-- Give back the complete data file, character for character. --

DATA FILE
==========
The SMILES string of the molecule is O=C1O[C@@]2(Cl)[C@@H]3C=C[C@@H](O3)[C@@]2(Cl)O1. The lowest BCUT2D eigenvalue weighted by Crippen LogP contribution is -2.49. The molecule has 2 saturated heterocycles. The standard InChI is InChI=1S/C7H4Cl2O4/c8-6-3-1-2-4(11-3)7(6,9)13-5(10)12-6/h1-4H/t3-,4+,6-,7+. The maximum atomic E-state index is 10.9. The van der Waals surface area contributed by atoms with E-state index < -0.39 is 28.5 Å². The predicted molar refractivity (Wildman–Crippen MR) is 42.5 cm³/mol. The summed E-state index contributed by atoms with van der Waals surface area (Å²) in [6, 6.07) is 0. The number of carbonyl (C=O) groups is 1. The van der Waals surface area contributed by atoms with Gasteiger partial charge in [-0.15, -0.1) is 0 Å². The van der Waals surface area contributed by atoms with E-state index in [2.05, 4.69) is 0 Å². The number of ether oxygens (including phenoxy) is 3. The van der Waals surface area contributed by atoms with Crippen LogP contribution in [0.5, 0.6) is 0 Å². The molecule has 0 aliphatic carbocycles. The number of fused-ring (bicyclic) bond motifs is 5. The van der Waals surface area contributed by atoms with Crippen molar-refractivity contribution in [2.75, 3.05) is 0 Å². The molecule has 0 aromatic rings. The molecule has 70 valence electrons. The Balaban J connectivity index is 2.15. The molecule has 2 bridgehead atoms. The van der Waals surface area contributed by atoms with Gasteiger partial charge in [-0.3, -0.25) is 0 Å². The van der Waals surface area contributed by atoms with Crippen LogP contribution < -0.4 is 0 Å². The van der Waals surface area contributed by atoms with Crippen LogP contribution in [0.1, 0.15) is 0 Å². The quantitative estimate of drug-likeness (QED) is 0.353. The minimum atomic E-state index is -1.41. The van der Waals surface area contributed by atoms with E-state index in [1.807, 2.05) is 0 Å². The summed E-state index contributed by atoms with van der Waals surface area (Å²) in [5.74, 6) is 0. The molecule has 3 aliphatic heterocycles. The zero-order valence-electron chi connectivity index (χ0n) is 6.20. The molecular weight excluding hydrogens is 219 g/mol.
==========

The SMILES string of the molecule is O=C1O[C@@]2(Cl)[C@@H]3C=C[C@@H](O3)[C@@]2(Cl)O1. The lowest BCUT2D eigenvalue weighted by Crippen LogP contribution is -2.49. The molecule has 2 saturated heterocycles. The standard InChI is InChI=1S/C7H4Cl2O4/c8-6-3-1-2-4(11-3)7(6,9)13-5(10)12-6/h1-4H/t3-,4+,6-,7+. The maximum atomic E-state index is 10.9. The van der Waals surface area contributed by atoms with E-state index < -0.39 is 28.5 Å². The predicted molar refractivity (Wildman–Crippen MR) is 42.5 cm³/mol. The summed E-state index contributed by atoms with van der Waals surface area (Å²) in [6, 6.07) is 0. The number of carbonyl (C=O) groups is 1. The van der Waals surface area contributed by atoms with Gasteiger partial charge in [-0.15, -0.1) is 0 Å². The van der Waals surface area contributed by atoms with E-state index in [2.05, 4.69) is 0 Å². The number of ether oxygens (including phenoxy) is 3. The van der Waals surface area contributed by atoms with Crippen LogP contribution in [0.5, 0.6) is 0 Å². The molecule has 0 aliphatic carbocycles. The number of fused-ring (bicyclic) bond motifs is 5. The van der Waals surface area contributed by atoms with Crippen molar-refractivity contribution in [2.75, 3.05) is 0 Å². The molecule has 0 aromatic rings. The molecule has 70 valence electrons. The Balaban J connectivity index is 2.15. The molecule has 2 bridgehead atoms. The van der Waals surface area contributed by atoms with Gasteiger partial charge in [-0.3, -0.25) is 0 Å². The van der Waals surface area contributed by atoms with Crippen LogP contribution < -0.4 is 0 Å². The van der Waals surface area contributed by atoms with Crippen LogP contribution in [0.1, 0.15) is 0 Å². The quantitative estimate of drug-likeness (QED) is 0.353. The minimum atomic E-state index is -1.41. The van der Waals surface area contributed by atoms with E-state index in [1.807, 2.05) is 0 Å². The summed E-state index contributed by atoms with van der Waals surface area (Å²) in [5.74, 6) is 0. The molecule has 3 aliphatic heterocycles. The zero-order valence-electron chi connectivity index (χ0n) is 6.20. The molecular weight excluding hydrogens is 219 g/mol.